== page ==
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Food to Educate: Time for Africa to Align with Title II of the US Food Aid Policy

by Antony Simbowo - 20 May, 2024, 12:00 102 Views 0 Comment

Hunger and famine are nothing new in the 21st century Sub Saharan Africa. Across the continent, from the north to the south, many countries cry for food aid yearly due to conditions escalated by adverse weather conditions. In the East and Horn of Africa, famine has left lasting negative impressions on the education, and food security scene across the years as millions die due to inadequate or complete lack of food. Food Aid Policy interventions have been employed in various scenarios where such inadequacies have been experienced. Starting in the 1950s, the Food Aid Policy came from the Comrade Law, which is often known as the PL 480. Its most preferred composite index is Title II.

Food Aid Policy usually ranks countries depending on the degree of need and prefers assistance either in the form of food or monetary help. The food security sector has been transformed over the last 50 years as weather patterns, which, influence agriculture and farming trends, change. This has meant that countries affected by food shortages invest in intervention mechanisms to counter the adverse effects of drought, famine and hunger. While the Food Aid Policy greatly caters to the deprived in the African continent, it has witnessed many challenges along the way due to issues of logistical, social and economic nature.

Professor Christopher Gor, a Kenyan Agricultural Economist and Lecturer once averred in a lecture session that only about 50% of food aid reaches those who need it. Also fronted is the fact that it creates dependency in the consumption-demand-supply chain. Long-term intervention procedures need to be put in place by governments in terms of irrigation and the general development of the agricultural industry. The food distribution channels are complicated and this has meant that some of those affected by hunger do not live long enough to get the food. As such, what many experts are asking for is the alignment with the half-a-century-old Food Aid Policy. In this, Non-Governmental Organizations and corporations have been pivotal in developing livelihood programmes that look into the long-term improvement of food security through the enhancement of agricultural productivity via irrigation, commercial farming and the application of soil conservation mechanisms. The US government and its allies are expected to put in more effort towards lobbying developing nations, such as East Africa’s Kenya, Tanzania, Uganda and the Horn of Africa, towards modifying the Food Aid Policy to suit the needs of their citizens.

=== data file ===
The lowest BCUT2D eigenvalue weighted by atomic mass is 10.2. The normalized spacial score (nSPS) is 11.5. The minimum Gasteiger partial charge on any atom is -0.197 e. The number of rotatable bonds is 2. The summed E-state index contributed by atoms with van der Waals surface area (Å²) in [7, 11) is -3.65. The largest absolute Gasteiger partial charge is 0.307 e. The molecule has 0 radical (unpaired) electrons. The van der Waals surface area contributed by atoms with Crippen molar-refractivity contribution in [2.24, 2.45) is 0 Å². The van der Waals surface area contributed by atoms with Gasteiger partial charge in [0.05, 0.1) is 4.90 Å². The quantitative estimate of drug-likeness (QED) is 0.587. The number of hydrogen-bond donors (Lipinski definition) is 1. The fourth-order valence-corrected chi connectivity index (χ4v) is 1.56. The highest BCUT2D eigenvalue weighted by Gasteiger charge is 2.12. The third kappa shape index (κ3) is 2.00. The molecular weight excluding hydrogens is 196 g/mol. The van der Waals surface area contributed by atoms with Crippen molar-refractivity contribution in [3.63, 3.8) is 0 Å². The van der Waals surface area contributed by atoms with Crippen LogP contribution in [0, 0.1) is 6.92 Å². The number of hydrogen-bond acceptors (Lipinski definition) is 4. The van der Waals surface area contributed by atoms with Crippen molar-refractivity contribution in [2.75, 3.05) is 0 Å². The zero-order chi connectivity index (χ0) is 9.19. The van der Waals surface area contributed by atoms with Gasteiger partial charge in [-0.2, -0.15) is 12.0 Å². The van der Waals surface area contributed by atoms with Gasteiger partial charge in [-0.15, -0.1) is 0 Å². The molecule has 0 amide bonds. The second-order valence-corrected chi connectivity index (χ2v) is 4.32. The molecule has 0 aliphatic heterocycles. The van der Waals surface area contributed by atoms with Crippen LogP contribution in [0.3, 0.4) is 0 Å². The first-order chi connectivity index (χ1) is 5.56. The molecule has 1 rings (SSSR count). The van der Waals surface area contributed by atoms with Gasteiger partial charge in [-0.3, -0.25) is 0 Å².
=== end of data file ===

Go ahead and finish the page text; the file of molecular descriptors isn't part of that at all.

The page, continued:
This means that the Policy should be suited to developing resilience locally and buying quality food produced at the local level to mitigate the immediate needs exacerbated by hunger and drought that has resulted in the loss of human lives, crops, and livestock. For that matter, the local crops and livestock should also be bought at a healthy stage and utilized in meeting the challenges faced by potential economic losses for the farmers. They can thereafter be applied to solving hunger and malnutrition among the citizens of the developing world. The time lag faced by the developing nations in giving out and meeting food aid mechanisms shall then be a thing of the past. Moreover, the impact of hunger and malnutrition shall be solved faster than it has been in previous years whereby the developed nations, such as the USA, waited for the recipients of donated corn, flour, meat and other foods to issue out shipped food hence taking time amid shipping logistical challenges and wastage resulting put of biological spoilage caused by harmful microorganisms. To cut the story short, developing nations have been making strides in providing solutions towards challenges faced locally in agricultural production. By embracing new technology they have been able to satisfy certain key farming needs and educate their farmers on agronomic techniques which result in more yields while controlling pest and disease infestations. These aspects once incorporated in alignment with the Title II of the US Food Aid Policy, shall enable the developing nations and especially Africa to manage their hunger, and malnutrition challenges and prevent losses in crops and especially livestock en masse more so in the Horn of Africa. This shall keep more children in school in future.

Antony Simbowo
Author is a dedicated professional with a background in horticulture and a commitment to fostering agricultural development in Eastern Africa. He holds a Bachelor of Science in Horticulture from Maseno University, Kenya. Currently pursuing a Master’s degree at Maseno University, Antony continues to deepen his expertise and stay abreast of the latest advancements in the field. In his role as a Consultant at AgriConsulting House Enterprise, Antony leverages his academic foundation and practical insights to provide valuable agricultural consultancy services.
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